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“I hear so many companies that say health and safety is their number-one priority,” the HSE chair Judith Hackitt told a packed plenary session at the IOSH 13 Conference.
“Health and safety needs to become a core value in all businesses. Whether it has to become a bigger priority in its own right, I would really question.”
Speaking as part of a panel discussion on what action is needed over the coming 12 months to make health and safety a bigger priority across all industries, Ms Hackitt painted a very pragmatic picture of health and safety management for the year ahead, both within her own organisation and the myriad businesses it regulates.
She insisted that the regulatory framework is fit for purpose and that its reform work in this area is simply about “stripping out the duplication and the overlap”. When it comes to guidance, however, the HSE is focused on making it more accessible because “the easier you make things, the greater the compliance and the better the performance”.
Dr G Todd Wright, managing director of Sellafield, agreed, but added that priorities for businesses change and often get influenced by other priorities. He highlighted leadership, communication and training as the three core elements in health and safety that will help his business prepare for a crucial period of decommissioning nuclear facilities.
Dr Karl-Ulrich Kohler, CEO and managing director of Tata Steel, adopted a different stance, insisting that there is no discrepancy between saying health and safety is a priority and the realities of the business. He suggested that the reason his company describes health and safety as a priority is for communication. He said: “It’s not a question about motives. The one thing you can’t replace is health and the wellbeing of people. They are our strength and we need to protect them.”
For Dr Richard Heron, vice-president health and chief medical officer at BP, and also president of the Society of Occupational Medicine, the priorities are focused on occupational health and hygiene.
“Many of our strategies are long-term strategies,” he told the audience, highlighting the ageing workforce population and rising obesity as issues that could have major health and safety implications in the years ahead. He underlined the opportunities presented by the Black/Frost report, which proposes broad OH access and provision. “It needs to be professionally-driven by occupational-health professionals and we need to drive that over the next 12 months.”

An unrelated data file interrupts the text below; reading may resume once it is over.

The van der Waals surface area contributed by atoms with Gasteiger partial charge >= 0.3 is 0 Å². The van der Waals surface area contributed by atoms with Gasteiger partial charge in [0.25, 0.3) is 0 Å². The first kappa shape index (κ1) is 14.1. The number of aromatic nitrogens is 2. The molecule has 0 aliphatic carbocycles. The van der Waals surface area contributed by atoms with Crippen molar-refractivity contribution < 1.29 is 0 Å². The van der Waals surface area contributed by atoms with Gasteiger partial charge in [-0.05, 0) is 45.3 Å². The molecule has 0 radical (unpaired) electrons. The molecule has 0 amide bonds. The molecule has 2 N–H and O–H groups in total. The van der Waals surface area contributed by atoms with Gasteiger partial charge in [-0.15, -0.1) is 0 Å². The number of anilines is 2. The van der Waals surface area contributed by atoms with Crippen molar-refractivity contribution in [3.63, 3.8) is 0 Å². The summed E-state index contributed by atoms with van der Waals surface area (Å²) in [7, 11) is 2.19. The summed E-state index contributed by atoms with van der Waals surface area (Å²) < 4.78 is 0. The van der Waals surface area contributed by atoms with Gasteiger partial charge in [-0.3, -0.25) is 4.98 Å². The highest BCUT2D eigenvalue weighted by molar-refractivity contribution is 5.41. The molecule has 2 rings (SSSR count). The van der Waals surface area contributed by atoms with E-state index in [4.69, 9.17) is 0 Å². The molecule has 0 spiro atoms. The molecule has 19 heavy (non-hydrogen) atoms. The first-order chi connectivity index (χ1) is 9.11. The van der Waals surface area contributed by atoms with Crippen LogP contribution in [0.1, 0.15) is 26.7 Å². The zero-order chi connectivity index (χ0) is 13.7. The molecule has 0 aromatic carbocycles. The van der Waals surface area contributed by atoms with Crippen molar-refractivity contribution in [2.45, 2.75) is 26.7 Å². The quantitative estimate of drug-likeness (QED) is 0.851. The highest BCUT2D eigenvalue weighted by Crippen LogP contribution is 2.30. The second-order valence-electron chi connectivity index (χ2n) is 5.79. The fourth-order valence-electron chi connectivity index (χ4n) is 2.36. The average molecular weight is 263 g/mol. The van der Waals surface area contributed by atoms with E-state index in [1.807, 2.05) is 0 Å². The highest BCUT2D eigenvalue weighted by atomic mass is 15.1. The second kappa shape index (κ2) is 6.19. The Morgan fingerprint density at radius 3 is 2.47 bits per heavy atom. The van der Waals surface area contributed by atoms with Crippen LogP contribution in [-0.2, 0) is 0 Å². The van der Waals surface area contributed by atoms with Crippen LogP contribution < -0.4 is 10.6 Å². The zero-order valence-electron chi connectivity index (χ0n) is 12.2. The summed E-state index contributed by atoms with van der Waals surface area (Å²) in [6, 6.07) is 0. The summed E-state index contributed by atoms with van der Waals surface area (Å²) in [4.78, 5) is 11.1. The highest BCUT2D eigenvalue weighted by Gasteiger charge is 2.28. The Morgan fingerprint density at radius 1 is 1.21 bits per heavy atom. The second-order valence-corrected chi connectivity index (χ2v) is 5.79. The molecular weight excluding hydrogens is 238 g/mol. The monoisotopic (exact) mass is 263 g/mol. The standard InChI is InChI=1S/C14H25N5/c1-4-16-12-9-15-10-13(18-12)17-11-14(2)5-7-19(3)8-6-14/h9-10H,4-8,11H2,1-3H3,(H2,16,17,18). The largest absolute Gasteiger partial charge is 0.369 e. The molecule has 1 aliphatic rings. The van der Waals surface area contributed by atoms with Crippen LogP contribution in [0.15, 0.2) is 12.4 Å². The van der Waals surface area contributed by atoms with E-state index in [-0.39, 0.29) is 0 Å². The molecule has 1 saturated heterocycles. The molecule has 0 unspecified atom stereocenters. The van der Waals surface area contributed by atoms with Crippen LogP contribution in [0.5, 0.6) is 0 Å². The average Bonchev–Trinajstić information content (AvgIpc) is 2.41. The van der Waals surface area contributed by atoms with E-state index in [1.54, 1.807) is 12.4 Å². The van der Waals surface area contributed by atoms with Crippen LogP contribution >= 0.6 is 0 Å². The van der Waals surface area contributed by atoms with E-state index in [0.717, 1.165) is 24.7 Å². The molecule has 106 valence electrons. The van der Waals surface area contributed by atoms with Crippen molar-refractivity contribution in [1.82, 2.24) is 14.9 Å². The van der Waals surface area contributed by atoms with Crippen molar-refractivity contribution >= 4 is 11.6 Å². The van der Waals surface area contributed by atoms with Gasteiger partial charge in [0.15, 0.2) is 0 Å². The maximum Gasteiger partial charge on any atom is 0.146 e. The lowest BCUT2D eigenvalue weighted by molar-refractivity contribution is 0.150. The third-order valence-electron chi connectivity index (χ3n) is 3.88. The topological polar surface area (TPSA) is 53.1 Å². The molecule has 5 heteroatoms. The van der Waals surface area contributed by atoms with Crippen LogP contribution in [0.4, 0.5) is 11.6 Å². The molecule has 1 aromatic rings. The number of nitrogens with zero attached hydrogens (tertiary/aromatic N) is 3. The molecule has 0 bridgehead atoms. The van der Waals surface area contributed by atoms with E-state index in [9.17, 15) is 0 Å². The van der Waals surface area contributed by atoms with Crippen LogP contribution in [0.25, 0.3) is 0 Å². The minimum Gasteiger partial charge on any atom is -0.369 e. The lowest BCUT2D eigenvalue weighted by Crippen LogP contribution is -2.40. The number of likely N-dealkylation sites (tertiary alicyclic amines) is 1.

Andrew McNaughton, deputy chief executive at Balfour Beatty, gave a practical example of how employers could influence employees’ health and wellbeing, highlighting how the company had introduced a ‘Walking World Challenge’, which encourages teams of employees to ‘walk around the world’, with the use of pedometers counting their steps – both at work and in their personal lives.
As expected HSE inspections and Fee for Intervention (FFI) were never far from the debate. Responding to a point from the floor that businesses would welcome HSE visits for advice and support in managing safety, Ms Hackitt said: “We know people continue to value visits by the HSE. Some continue to fear visits, but many value the advice they receive from visits.”
Reminding delegates that the HSE has formulated sector-specific strategies to help it target those sectors and companies at the higher end of the risk spectrum, she stressed that this approach is the best use of its resource at a time when it is under pressure to make economies.
Dr Kohler, however, suggested the HSE is moving away from sharing and learning with industry by withdrawing from inspections in certain sectors and through FFI, which could “create a distance [between the regulator and the duty-holder] and create an obstacle”.
“Often, you’re talking about balances often, and how much judgement do you apply,” he explained, adding that by visiting businesses, the HSE would have a more mature understanding of responsibility at operational levels. On a similar theme, Dr Richard Heron suggested that leaders of businesses need to spend time in the field, asking questions, listening to workers and finding out what their health and safety issues involve.
The importance on leadership was reiterated as the panel summed up their thoughts on the challenges ahead. Dr Kohler insisted that “leaders have to be the best health and safety agents in the business,” while Ms Hackitt championed health and safety practitioners as the conscience of the business and identifiers of gaps and solutions. She concluded: “Never, never allow bosses to delegate health and safety to you. You have to push it back up to them.”
In the video below delegates give their views on the panel debate.
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IOSH 2013 – Health and safety is a core value but not a priority, says HSE chair"I hear so many companies that say health and safety is their number-one priority," the HSE chair Judith Hackitt told a packed plenary session at the IOSH 13 Conference.
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